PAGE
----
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Attending the bill-signing at the Old Statehouse in Dover, Delaware, are (from left) Dan Citron, Katherine C. Grier, Kathryn Lenart, Sharon Hess, Tess Frydman, Sara McNamara and Gov. John Carney.
a problem that few museum-goers would ever think about as they peruse
exhibits, but its vexed museums and archives in Delaware and across the
What to do with items that individuals donated, usually many years
ago, without proper paperwork or that they loaned to the museum but
never returned to take back? Museums have generally been burdened by
such items, required to care for them but lacking legal ownership.
Gov. John Carney at the bill signing at the Old State House in Dover.
Now, thanks to a group of Museum Studies
students at the University of Delaware, the state has a new law that
will let museums handle this difficult part of their collections, known
as abandoned cultural property. The bill was signed into law by Gov.
John Carney at a ceremony last week at the Old Statehouse in Dover.
This has been an issue for Delaware museums for years and years, for
every museum in the state, said Dan Citron, president of the Delaware
Museum Association. Legislation to fix the problem has been on our wish
list for some time, but we knew that the process of researching other
states legislation and then drafting something would be
Then, Citron said, Katherine C. Grier, professor of history and
director of the Museum Studies Program at UD, asked a team of her
graduate students to conduct the research and write a policy brief. The
students, Citron said, went above and beyond, coming up with a report
that detailed all the best practices other states had implemented and
working with legislators on the resulting bill.
The students rocked [this assignment], Grier said at the ceremony. They knocked it out of the park.
When the team of six students began the project in fall 2016, they
found that almost all other states had enacted some type of legislation
to address the issue of abandoned property in museum collections. Some
of the efforts were more effective than others, so the students
researched all the laws and spoke with museum professionals locally and
around the country.
We found that a lot of museums have items they dont have paperwork
for, but those items are taking up space, said Sara McNamara, one of
the students on the team. In order to display an item, or conserve it,
or loan it to another museum that would like to display it, you need
Move this whole section up, swapping places with the section above it.
Many of these abandoned items might not be of value to an exhibit
or might not fit the mission of the museum that holds them. Meanwhile,
they occupy storage space that can be at a premium, especially in small
The new law sets out a process for museums to establish that
ownership in specified cases in which a loan period has terminated and
the original lender of the property cannot be found.
Student Kathryn Lenart said Delawares museum professionals and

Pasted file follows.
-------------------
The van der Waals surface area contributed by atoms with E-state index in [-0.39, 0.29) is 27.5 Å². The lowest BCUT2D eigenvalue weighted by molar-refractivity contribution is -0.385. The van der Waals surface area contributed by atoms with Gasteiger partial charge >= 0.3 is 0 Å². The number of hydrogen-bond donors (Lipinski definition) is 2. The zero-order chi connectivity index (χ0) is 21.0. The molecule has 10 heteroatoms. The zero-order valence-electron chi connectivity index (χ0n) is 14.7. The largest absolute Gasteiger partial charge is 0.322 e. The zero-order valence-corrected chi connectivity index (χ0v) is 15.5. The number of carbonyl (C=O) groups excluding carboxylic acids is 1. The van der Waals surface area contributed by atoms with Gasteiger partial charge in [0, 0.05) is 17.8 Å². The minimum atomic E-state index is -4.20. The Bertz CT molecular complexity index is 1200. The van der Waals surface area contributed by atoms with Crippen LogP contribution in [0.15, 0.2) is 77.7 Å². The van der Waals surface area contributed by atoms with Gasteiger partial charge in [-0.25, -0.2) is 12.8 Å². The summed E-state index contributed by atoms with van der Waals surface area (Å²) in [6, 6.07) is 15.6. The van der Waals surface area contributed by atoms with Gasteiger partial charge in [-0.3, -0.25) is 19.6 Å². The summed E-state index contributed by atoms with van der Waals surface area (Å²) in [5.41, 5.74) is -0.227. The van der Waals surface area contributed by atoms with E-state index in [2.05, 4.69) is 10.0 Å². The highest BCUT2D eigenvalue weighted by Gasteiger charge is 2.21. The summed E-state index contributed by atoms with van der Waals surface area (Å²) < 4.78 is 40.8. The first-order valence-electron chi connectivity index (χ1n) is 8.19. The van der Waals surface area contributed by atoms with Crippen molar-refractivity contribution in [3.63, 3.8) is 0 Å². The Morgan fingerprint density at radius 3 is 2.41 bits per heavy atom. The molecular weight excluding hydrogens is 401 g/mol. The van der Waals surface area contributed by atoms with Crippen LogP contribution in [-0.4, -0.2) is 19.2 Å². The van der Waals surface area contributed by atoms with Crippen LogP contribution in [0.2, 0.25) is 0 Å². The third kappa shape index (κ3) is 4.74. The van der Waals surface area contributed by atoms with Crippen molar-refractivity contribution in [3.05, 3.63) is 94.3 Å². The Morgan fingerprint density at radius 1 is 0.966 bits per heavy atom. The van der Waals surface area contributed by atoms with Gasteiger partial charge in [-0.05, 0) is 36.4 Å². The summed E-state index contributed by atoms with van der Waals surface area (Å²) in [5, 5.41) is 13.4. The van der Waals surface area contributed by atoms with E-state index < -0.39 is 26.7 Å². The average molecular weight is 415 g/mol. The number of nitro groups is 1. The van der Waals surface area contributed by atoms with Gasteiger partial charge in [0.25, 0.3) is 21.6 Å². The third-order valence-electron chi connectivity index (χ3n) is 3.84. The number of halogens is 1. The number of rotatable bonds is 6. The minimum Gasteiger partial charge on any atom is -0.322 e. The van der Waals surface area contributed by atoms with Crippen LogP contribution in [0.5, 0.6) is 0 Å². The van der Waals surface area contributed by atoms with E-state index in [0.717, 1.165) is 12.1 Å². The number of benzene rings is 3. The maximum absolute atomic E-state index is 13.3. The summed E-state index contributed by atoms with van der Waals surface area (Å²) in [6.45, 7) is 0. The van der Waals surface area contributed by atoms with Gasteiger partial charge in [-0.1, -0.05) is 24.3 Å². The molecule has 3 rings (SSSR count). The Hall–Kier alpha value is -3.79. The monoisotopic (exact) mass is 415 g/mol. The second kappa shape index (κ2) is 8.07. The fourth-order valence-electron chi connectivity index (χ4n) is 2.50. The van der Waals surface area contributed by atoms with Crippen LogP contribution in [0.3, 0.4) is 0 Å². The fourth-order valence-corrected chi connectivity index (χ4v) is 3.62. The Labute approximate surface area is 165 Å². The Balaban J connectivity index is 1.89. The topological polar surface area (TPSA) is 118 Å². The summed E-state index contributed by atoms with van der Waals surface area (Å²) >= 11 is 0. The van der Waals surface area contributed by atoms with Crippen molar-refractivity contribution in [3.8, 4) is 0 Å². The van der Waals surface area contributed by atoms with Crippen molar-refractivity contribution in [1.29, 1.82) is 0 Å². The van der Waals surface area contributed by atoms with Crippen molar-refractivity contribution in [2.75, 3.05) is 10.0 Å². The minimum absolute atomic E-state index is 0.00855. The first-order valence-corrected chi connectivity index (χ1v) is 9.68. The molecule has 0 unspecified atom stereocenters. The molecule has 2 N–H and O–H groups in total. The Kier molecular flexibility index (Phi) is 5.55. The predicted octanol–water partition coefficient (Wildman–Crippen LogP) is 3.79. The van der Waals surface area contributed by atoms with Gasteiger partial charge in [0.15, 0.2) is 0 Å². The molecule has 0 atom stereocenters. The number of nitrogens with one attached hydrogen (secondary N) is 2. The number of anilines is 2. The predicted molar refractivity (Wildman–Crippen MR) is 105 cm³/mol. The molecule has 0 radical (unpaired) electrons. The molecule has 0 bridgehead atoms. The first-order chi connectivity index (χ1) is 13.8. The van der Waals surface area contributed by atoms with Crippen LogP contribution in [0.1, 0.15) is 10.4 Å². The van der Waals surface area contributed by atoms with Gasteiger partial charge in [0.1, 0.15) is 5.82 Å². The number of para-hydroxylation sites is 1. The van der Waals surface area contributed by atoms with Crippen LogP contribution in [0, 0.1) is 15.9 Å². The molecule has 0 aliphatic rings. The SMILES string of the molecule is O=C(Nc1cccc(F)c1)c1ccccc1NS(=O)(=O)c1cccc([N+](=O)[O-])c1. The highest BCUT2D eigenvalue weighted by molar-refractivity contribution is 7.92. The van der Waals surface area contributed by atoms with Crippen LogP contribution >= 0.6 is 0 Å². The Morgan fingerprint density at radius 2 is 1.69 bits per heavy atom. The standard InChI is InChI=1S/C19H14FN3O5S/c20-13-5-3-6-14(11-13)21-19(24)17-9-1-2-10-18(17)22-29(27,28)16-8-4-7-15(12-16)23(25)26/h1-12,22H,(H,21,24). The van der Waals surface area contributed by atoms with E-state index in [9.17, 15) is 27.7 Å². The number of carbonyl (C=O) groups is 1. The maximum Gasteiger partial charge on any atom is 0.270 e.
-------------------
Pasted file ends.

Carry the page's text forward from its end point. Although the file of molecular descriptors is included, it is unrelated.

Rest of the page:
legislators were extremely helpful throughout the process of reviewing
laws, writing the report and suggesting legislation that used Indianas
law as a successful model.
The project took a lot of time, but we had such great partners,
Lenart said. We learned that this states cultural institutions
represent a vibrant network of dedicated professionals.
The students also thanked legislators for their work that got the
bill to Carneys desk. The General Assembly passed the legislation
State Rep. Jeff Spiegelman, the bills primary sponsor, said he met
with these very, very impressive students and learned of the need for
legislation to better protect the states cultural heritage.
State Sens. Nicole Poore and Ernesto Lopez, who sponsored the bill in
the Senate, also spoke at the signing ceremony. Poore called the
legislation a good-sense bill to help museums use best practices to
operate more efficiently.
The best bills in Delaware come from our constituents, and this is
an example of a bill that came from our best and brightest students,
Also at the signing ceremony, the Delaware Museum Association
presented its 2018 Delaware Diamond Award to the students who worked on
the legislation. Team members attending the ceremony were Lenart,
McNamara, Tess Frydman and Sharon Hess; not attending were recent
graduates Sam Christensen and Sara Berndt, both now working in museums
in other states.
The students have already been approached for input by museum
officials in Maryland, which lacks similar legislation. In June, Grier
said, a workshop is being planned to advise interested Delaware museums
on how to implement the provisions of the new law.
The University of Delaware cultivates civic-minded, engaged citizens through partnerships that impact communities needs. Community-based experiences
are woven into UDs teaching, research and service activities where
students, faculty and staff apply knowledge and creativity to the
critical challenges facing communities in Delaware and around the
world. In 2015, the Carnegie Foundation for the Advancement of Teaching
recognized this commitment, designating UD as a community engaged university, an honor awarded to less than 10% of U.S. colleges and universities.
Article by Ann Manser; photos courtesy of Delaware Governor's Office